O JERUSALEM BOOK

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O Jerusalem! is a history book by Dominique Lapierre and Larry Collins that seeks to capture the events and struggles surrounding the creation of the state of . Start by marking “Ô Jérusalem” as Want to Read: Collins & Lapierre weave a tapestry of shattered hopes, valor & fierce pride as the Arabs, Jews & British collide in their fight for control of Jerusalem. Books on the Israel Palestine Conflict. O Jerusalem! and millions of other books are available for instant access. view site eBook .. This item:O Jerusalem! by Larry Collins Paperback $


O Jerusalem Book

Author:DIERDRE MARNEY
Language:English, Japanese, Portuguese
Country:Czech Republic
Genre:Religion
Pages:355
Published (Last):06.01.2016
ISBN:383-9-64740-664-2
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PDF File Size:9.51 MB
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This book not only offers a detailed and understandable account of Israel & Jerusalem's history from 70 AD to the electrifying events of , it also. O Jerusalem! meticulously re-creates this historic struggle. Collins and Lapierre penetrate the battle from the inside, exploring each party's interests, intentions. Now with a new introduction by Dominique Lapierre, O Jerusalem! remains, as ever, a towering testament to the fiery dawn of Israel and an.

Also, what she says about the Holy Land - in particular, the political-social situation - will read very familiar to anyone who has paid attention to what is happening in the Middle East today.

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The reader will be quick to note, through Russell's observations and musings, that though the novel is set in the early years of the twentieth century, nothing much has really changed, not since the city of Jerusalem was first built, not since the Crusades, and not since today. This state of constancy in terms of political-social relationships, though set in the previous century, will echo familiarly with the reader and will provide a certain, perhaps slightly uncomfortable, sense of immediacy.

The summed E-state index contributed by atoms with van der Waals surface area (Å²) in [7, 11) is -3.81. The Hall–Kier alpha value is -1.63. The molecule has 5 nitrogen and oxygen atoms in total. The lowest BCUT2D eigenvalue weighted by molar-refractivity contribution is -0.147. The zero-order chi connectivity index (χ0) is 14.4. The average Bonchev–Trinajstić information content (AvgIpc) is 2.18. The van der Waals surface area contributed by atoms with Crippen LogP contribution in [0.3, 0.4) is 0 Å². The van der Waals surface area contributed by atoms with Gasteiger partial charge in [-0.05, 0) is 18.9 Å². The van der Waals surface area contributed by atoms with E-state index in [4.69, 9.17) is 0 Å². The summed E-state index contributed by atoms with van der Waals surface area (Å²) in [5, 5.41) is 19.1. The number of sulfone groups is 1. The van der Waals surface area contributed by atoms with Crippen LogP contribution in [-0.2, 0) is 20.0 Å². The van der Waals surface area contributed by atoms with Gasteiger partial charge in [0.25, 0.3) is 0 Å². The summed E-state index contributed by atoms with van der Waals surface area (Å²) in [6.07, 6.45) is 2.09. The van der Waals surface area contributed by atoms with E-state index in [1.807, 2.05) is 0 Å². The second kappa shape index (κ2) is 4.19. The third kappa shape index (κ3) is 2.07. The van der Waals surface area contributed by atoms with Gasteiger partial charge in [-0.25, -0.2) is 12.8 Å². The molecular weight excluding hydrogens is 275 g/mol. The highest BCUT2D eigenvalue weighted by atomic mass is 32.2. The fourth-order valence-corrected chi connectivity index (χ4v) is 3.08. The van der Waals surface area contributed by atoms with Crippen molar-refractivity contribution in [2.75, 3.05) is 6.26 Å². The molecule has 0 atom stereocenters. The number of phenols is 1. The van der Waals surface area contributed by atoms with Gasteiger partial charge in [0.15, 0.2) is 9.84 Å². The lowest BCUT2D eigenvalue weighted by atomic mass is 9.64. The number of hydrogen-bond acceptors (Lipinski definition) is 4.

The Holy Land has existed for thousands of years, but how much, really, has changed? It is a question Russell asks herself due to its relevance at the time, and it still bears relevance today.

O Jerusalem

Along with the above came a wonderful cast of characters to get attached to. The Hazrs, in particular, will interest the reader - or annoy, depending on one's take on them. In some ways they do seem caricatures of Arabic stereotypes from the period: Ali as the headstrong, war-mongering type of Arab, and Mahmoud as the strong, silent-and-wise desert-prince type.

Although the caricaturing might be a result of the fact that Ali and Mahmoud are not really Bedouin, nor really even Middle-Eastern at all to begin with, I do wish their characters had been expanded a bit more.